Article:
“I’m going to join in a rock ‘n’ roll band
I’m going to camp out on the land
I’m going to try an’ get my soul free...”
Monumental lyrics from the iconic 1970 song, Woodstock, by Joni Mitchell, written soon after the cultural phenomenon that was the 1969 Woodstock music festival. A festival that has since become a template for most music festivals that have followed, and I use the word template loosely here.
Cut to: over 45 years later. Through hundreds of music festivals across the globe, the corporate machines have successfully made billions out of the emotion of being bound by music. And while it’s good to have that as a constant across generations, most times, it’s a misplaced emotion that stems from conformity and the need to ‘be a part of the scene (and be seen)’. And that need has never been more prevalent than in today’s social media-led generation.
Now, back in late 20th century Mumbai, the only ‘music festival’ of sorts (they didn’t know it at the time), was Independence Rock that was hosted at the now defunct Rang Bhavan, Fort. The two-day extravaganza featured the best of Indian rock artists with added experiences of food and beverages. Those who may remember attending the shows would attest to them being about the artists and the music (no circus frills, no sideshow distractions, no selfies). It was the poor man’s Woodstock in yearly instalments, but wholly satisfying, nonetheless. Artists developed followings (some even made albums that people actually bought and listened to). That was then.
Now, I would like to think that I’m a ‘fortunate son’ of the generation that crossed over from analog to digital, long play records to BitTorrents, and rock ‘n’ roll to, err, electronic dance music (EDM).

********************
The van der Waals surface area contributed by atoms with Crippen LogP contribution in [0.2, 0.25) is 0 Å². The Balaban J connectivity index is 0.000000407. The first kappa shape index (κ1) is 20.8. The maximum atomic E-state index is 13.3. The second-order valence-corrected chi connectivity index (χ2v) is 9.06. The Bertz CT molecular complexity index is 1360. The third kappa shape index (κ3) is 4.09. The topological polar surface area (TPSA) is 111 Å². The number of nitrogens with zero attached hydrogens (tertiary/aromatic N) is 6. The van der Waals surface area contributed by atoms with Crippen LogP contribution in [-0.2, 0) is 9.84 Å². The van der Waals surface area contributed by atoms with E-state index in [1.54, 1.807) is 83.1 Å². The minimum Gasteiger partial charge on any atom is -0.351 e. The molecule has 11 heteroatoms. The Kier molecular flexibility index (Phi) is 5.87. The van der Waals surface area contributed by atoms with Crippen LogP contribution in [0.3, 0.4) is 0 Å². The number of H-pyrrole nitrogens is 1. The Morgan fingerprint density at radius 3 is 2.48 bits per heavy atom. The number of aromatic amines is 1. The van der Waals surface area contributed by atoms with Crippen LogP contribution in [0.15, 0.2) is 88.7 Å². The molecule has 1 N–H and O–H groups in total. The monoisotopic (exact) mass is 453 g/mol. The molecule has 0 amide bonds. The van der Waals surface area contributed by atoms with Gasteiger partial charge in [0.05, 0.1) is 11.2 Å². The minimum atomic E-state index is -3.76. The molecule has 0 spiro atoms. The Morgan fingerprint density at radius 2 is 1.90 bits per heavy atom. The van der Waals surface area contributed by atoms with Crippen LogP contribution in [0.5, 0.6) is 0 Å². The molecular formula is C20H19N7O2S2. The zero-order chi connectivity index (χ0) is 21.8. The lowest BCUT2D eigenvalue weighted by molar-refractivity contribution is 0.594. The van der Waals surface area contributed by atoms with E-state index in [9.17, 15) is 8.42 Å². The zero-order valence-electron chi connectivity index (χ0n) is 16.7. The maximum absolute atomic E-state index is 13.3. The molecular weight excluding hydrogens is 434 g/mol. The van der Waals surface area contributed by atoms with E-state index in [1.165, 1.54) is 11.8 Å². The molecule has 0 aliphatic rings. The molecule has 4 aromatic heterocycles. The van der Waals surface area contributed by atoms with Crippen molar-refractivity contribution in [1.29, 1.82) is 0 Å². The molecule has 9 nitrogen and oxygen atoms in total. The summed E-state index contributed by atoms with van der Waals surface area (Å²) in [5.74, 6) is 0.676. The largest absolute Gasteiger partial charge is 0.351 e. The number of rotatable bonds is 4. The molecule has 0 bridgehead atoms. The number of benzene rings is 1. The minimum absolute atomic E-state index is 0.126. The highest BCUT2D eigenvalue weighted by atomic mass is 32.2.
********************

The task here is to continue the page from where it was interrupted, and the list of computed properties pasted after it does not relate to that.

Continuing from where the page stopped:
The internet today has brought exposure, expedition and emulation. Whatever the west had, we wanted... and we wanted it fast. Not surprising then that today when I walk into an Indian music festival (which has international programming and pretensions), I see everyone trying to fit in so terribly. It’s as if they’re trying to catch up with the coolness of their parents’ generation, coupled with YouTube searches of after-movies (where you see a lot of people being idiots in slow-motion, desaturated sepia tone) of international festivals. Now, I understand the honest intention of making an Indian music festival on a par with the ones abroad (and I’m all for that), but the international music festivals are still about the music first. And the audiences that attend them ‘know’ the music and are present for that.
So, while our passionate programmers and curators painstakingly chalk up an impressive roster of Indian artists and bands, I find that majority of the audience is clueless about them. They seem like they’ve landed up at the venue just to be seen, and post selfies that demand to be ‘liked’ for some kind of validation. When asked which Indian bands they watched, the replies are along the lines of, ‘Oh, we came to see the international headliner act’ (which, most of the times is a cost-effective, past decade’s memory).
Whenever I attend a music festival, I make it a point to go through every artist on its list, explore their music and attend as many performances as possible. And while I’m sure there are quite a few out there who do so too, the larger mass tends to be ignorant and follow the herd.
If every single person who attended an Indian music festival made use of social media to talk about a specific Indian artist they experienced musically, the festival programming would not be in vain. They would have “joined a rock n roll band... camped out on the land... and set their souls free...”.
Luke Kenny is a musician, composer and actor. He is a regular at various music festivals across the globe.